Investigating potential contract models to stimulate commercial production of energy crops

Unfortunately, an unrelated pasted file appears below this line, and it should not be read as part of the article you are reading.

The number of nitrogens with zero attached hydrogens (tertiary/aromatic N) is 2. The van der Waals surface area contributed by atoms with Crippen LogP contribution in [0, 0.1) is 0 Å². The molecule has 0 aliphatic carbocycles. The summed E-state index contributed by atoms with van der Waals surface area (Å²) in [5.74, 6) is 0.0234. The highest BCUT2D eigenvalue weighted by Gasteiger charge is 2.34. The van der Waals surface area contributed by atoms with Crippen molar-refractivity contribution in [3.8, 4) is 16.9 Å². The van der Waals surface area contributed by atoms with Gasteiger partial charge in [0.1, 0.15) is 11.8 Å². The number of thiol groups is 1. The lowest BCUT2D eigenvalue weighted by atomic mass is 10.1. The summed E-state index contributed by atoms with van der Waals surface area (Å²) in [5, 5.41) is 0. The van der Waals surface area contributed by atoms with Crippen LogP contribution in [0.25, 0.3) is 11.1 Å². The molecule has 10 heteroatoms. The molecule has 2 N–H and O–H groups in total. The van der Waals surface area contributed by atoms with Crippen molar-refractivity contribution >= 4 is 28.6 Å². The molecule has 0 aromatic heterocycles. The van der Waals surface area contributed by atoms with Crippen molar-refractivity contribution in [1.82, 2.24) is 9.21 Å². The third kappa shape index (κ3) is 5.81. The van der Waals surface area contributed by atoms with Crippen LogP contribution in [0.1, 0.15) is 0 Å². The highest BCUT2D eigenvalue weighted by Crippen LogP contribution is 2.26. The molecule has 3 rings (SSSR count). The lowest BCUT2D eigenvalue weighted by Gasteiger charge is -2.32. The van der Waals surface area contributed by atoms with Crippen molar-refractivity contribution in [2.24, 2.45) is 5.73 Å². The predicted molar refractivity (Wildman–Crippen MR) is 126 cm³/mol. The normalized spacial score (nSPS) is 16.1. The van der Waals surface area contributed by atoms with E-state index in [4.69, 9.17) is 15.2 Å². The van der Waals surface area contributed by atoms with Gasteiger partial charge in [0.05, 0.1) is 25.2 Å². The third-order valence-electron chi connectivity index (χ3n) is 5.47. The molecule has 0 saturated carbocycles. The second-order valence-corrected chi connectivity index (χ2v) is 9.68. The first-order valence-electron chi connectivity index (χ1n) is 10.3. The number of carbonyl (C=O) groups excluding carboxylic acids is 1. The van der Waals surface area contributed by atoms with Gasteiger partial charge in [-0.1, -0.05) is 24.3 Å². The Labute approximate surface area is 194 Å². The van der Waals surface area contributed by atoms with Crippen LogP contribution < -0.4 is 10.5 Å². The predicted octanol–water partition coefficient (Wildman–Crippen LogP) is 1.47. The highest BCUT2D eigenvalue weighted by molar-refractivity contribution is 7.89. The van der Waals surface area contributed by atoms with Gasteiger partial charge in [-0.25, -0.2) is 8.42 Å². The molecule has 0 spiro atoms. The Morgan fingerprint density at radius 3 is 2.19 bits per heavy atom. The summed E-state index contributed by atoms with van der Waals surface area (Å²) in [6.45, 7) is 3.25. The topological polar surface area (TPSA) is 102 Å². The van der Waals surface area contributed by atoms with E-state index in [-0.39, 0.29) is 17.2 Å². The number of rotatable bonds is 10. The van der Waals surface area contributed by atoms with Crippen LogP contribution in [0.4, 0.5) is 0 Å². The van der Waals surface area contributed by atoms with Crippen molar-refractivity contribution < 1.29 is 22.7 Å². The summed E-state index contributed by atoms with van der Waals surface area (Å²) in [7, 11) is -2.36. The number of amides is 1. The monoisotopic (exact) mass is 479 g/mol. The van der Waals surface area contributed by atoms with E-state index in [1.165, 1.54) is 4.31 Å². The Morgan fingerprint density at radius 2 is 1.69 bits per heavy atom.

Sammanfattning: Perception of risks and related costs associated with energy crop cultivation pose a barrier to expansion of production, and therefore economies-of-scale are not achieved and investments in new infrastructure harder to justify. In this study, the risk perceptions for agro-biofuel production in Sweden, France and Finland are delineated and a new contractual arrangement to reduce such risk perceptions proposed based on 55 in-depth interviews conducted with agro-biofuel producers and users. The proposed contract model is based on three factors; degree of duration (number of years), degree of flexibility (number of price negotiations per year or per contract duration, and possibility to cancel the contract if circumstances change) and degree of cost control (the producers’ level of integration into the production chain). It was found that the degree of duration preferably is medium-long, about 5 years, and the flexibility high, whereas the degree of cost control might vary between farmers depending on their activity level and possession of machinery and negotiation skills. Entrepreneurial farmers with machinery and high negotiation skills want a high degree of cost control, in particular if the energy crop is a large share of their income. Active farmers prefer a medium high degree of cost control, assisting during harvest with own machinery (such as driving a side-wagon next to the harvester) and inactive farmers a low degree of cost control because they value the low labour-input. The price of the agro-biofuel product is linked to the price of conventional biofuels (such as wood chips from forestry), but with shared risk of increased prices for transport fuel via a partial indexation of the price to the diesel price. “Windfall profits” from for example subsidies or the COemission trading scheme are suggested to be allocated to the producer as an incentive for production. 2 The active farmers were found to be the least satisfied with the decision to grow an energy crop, in part because they to a larger extent have substituted cereal production with energy crop production, and the grain prices rose dramatically in the beginning of 2008, and in part because they have difficulties to be as profitable as the entrepreneurial farmers (who can harvest themselves and negotiate contracts directly with the fuel-users, thus avoiding costly middlehands) and have higher demand on profitability than the inactive farmers (who have retired or work outside the farm).
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